is Best Taught by Old Ways
efforts to ease conflict hurt neediest kids.
by Norman Lockman, Delaware Online News Journal, August 27,
For more articles like this
Schools are cranking up again all over America under new federal
mandates for measuring the quality of education and the argument
is still raging over whether it is better to try to drill
reading into kids or to ease them into it with methods that may
leave some children behind but leaves no child resentful.
It's a philosophical tempest that has more to do with adult
conceits than with than with rock bottom fundamentals. Basically
progressive educators believe in teaching "ways to knowledge"
rather than knowledge itself. If their philosophy was reduced to
a cliché it would be, "Don't hand a hungry man a fish, teach him
how to fish."
I side with the traditionalists who argue that it is wiser to
feed the hungry man, by hand if necessary, that to send him up
the river with hook, line and sinker in the hopes of catching
Progressive educators lean toward the theory that it is better
to encourage children to want to read by engaging them in
exercises that draws on their personal experiences. Rather than
teaching phonetics, vocabulary, sentence structure and reading
comprehension through drills, children are urged to create their
own personal stories as an introduction to written language. It
is child-centered rather than teacher-centered learning. No
arm-twisting, no complaints.
This apparently works fine when children arrive at school with
some home-developed basic language skills. What happens, though,
if the child arrives speaking non-traditional English with
little or no exposure to the written word? Not much. This is the
child who needs a direct injection of basic knowledge, not a
nurturing process designed to make learning less painful - and
less subjectively quantifiable.
The problem, of course, is that the progressive reading teaching
methods, while they may make kids "smarter" by empowering them
to learn to teach themselves to read and enjoy it more (with the
teacher acting as "coach,") it leaves them weak on fundamentals.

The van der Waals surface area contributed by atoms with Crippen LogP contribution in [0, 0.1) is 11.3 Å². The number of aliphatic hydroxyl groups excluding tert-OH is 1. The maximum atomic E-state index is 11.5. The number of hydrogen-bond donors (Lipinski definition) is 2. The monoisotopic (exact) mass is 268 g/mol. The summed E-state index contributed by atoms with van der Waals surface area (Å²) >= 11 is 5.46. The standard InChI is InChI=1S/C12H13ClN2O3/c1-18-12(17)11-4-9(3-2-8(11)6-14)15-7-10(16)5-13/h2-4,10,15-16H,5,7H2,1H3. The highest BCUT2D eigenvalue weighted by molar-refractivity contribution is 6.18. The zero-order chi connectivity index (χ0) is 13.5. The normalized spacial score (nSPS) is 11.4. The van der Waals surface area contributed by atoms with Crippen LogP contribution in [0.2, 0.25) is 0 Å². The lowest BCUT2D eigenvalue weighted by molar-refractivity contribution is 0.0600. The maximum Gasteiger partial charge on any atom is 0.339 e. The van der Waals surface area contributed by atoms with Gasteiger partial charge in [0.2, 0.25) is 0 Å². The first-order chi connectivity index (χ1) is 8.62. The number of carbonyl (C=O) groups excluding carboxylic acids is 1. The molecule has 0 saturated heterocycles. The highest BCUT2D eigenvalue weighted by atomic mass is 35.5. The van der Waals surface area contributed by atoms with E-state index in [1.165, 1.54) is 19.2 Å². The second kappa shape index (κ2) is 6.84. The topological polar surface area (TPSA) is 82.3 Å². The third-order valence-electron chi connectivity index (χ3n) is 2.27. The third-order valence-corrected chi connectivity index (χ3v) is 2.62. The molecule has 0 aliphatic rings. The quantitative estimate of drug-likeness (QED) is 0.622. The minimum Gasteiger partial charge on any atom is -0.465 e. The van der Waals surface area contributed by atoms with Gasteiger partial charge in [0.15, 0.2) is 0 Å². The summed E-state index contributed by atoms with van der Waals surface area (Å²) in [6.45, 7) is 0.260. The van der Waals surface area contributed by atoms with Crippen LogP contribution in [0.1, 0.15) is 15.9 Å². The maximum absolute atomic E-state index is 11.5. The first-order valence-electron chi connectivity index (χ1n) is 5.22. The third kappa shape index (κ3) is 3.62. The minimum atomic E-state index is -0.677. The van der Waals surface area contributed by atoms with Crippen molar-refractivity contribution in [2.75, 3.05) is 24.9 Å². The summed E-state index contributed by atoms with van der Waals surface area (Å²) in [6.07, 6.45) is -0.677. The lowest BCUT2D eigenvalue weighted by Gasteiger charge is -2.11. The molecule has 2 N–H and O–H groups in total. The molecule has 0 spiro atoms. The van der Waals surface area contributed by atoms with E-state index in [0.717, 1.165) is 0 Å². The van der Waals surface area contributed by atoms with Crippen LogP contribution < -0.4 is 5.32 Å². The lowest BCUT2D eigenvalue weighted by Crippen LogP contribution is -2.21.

They get good at expressing themselves imperfectly through
written language before they get good at comprehending perfectly
written language of others. It does not teach reading well.
Teach poor, educationally deprived kids by this method, put them
up against mandatory reading standards in competition with kids
who were already literate by the time they get to school, and
you have the roots of the "achievement gap" that then infects
all other educational endeavors.
I've always thought reading meant being able to pick up a piece
of unfamiliar written material and decipher its contents in
order to understand the thoughts (or instructions) of someone
other than myself. It's the key to learning everything else.
So what is the point of teaching a child to understand his own
scribblings as a means of learning to read? The educational
progressives say it avoids "drill and kill," by which they mean
avoiding the drudgery of learning the basics of written language
by boring repetition.
I think it comes down to hedging bets by teachers who do not
want to be held responsible for the absolutes of achieving full
literacy among children with no personal or parental
understanding of its value and no motivation to acquire it. It's
a pedagogical dodge.
Learning to read is not easy. I've always been baffled by those
who want to make it a breeze. I can still remember struggling
with reading material that was frustrating to comprehend and
resenting the teachers who insisted that I do so. But I also
remember feeling triumphant when it began to make sense. It was
like summiting a mountain.
I'll trade complaining literate kids for uncomplaining
semi-literate kids any day. So will most parents. So should all
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